Window and door emergency prevention and preparation.
Tornadoes, hurricanes, earthquakes, wildfires and floods are emergencies. No doubt about it. But an emergency can be any unplanned event that shuts down your business. Hundreds of plans exist to help businesses prepare for natural disasters, but that isn’t the only kind of emergency. Businesses must be prepared for a much more common emergency: broken doors and storefronts.
A business’ door and storefront are the first point of entry for customers. A broken door or window is never convenient. If a lock doesn’t work at closing or a storefront window is broken in the busy season, it affects a business’ operations for hours or even days — risking an organization’s livelihood. The two major components that best prepare a facility for a glass emergency are (1) preventative maintenance and (2) the right glass service provider.
The first step in a storefront emergency preparedness plan should be prevention. With natural disasters, facility managers can only prepare to a certain extent, but with glass and door breakage, prevention is possible and necessary. Preventative maintenance can save precious time and money.
Proactive measures can be taken to prevent some types of glass and door emergencies. To prevent an emergency, use a preventative maintenance checklist. Setting aside 5 minutes every month for a monthly visual checklist, preventative repair and maintenance saves time and money in the long run. People on-site can conduct a basic checklist with questions like the following:
• Does the door slam or close too slowly?
• Is the door scraping the frame?
•Are there any visible gaps between the frame and door?
• Is the closing mechanism leaking oil?
• Are there any visible cracks or weak points in the glass?
• Does the key turn in the lock easily?
• Does the lock need adjusting?
These are just example questions; a more detailed list can be developed depending on a facility’s particular needs. If a problem is spotted with one or more of the above questions, a glass service provider should be able to provide the appropriate maintenance in a timely manner before the problems escalate.
Choosing a Glass Service Provider
Of course, all emergencies aren’t preventable. Vandalism and weather-related emergencies can’t be controlled by keeping up with maintenance requirements. Emergency plans must be set down proactively, so when the police call about a break-in, each facility manager knows whom to call without relying on unknown companies found on Google or in a phonebook.
Believe it or not, an organization’s plan for responding to broken glass or doors can be simplified by choosing the right service provider. Here are some basic questions to help determine the right glass service provider before glass breaks.
Is there one point of contact?
In today’s economy, most businesses, including facility maintenance companies, are over-worked and under-staffed. Streamlining and organizing operations is essential in today’s market. If efficiency is important, insist on a central point of contact for contract administration and compliance. Too often, with large service providers, client organizations get pushed around to different employees either because of communication difficulties or avoidance of an issue — wasting your time and money. By insisting on one point of contact, you receive more consistent messaging and higher efficiency.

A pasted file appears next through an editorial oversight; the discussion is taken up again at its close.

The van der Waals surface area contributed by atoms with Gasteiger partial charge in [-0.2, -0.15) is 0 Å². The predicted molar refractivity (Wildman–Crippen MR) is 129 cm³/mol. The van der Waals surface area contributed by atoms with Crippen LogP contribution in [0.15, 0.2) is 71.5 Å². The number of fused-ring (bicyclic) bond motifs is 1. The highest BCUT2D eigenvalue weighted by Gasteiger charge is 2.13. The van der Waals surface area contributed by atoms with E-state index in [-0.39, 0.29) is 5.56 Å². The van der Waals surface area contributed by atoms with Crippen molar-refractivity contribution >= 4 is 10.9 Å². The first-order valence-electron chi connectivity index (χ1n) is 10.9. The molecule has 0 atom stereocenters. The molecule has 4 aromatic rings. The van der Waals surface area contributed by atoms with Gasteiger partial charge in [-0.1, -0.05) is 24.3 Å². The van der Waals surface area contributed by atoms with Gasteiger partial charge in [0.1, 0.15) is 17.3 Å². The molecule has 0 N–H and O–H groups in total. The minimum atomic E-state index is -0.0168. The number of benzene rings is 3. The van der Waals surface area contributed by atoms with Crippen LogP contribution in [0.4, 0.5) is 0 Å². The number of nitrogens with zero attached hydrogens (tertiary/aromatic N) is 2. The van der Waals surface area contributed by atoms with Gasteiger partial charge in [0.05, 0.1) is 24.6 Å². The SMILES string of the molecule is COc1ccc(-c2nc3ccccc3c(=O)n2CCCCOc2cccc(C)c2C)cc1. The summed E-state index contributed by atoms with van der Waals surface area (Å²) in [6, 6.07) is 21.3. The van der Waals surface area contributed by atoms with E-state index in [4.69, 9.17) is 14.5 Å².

If there is an emergency, does the facility receive priority service 24/7?
Vandalism and some other emergencies cannot be prevented with routine checks and maintenance. In such situations, timely responsiveness from a glass service provider is vital to return an organization back to normal operations as quickly as possible after an event. If the breakage happens after-hours, a glass provider who answers the phone and goes to the scene for an emergency board-up is essential to prevent further damage.
Is there a consistent pricing system?
Unfortunately, 24/7 emergency service is often synonymous with outrageous prices. Consistent pricing systems prevent last-minute emergency service pricing increases. Ask for pricing policies up front, so when mayhem strikes, the prices don’t unreasonably skyrocket.
With multiple facilities, is there a way to streamline invoice processing?
Streamlined invoicing processes that merge invoices by the facility maintenance company helps to more easily maintain multiple facilities. One invoice for multiple jobs decreases paperwork and improves job tracking. Organized invoicing makes compiling information on jobs, location, type of work and expenditures possible with minimal effort. With this kind of reporting, facility maintenance companies can track trends to better serve each location and increase efficiency.
In general, are the glass service provider’s technicians and employees trustworthy? Do they offer consistent, quality service?
First and foremost, when an organization is vulnerable, the glass service provider must be trustworthy. That means trusting the service provider has priced jobs fairly, done quality work in a timely fashion and put each facility’s needs first. If the answer to this question is “yes,” then some of the above points may be moot.
In addition to choosing the right glass service provider and proactively maintaining a facility’s storefront, basic measures must be taken to ensure a quick operational recovery. These measures include understanding insurance policies and establishing a communication system for quick status reports. With these proactive steps, window and door emergencies can be reduced and dealt with efficiently.
— Michael Gai is the director of national account services for Glass Doctor®. The author may be reached at [email protected].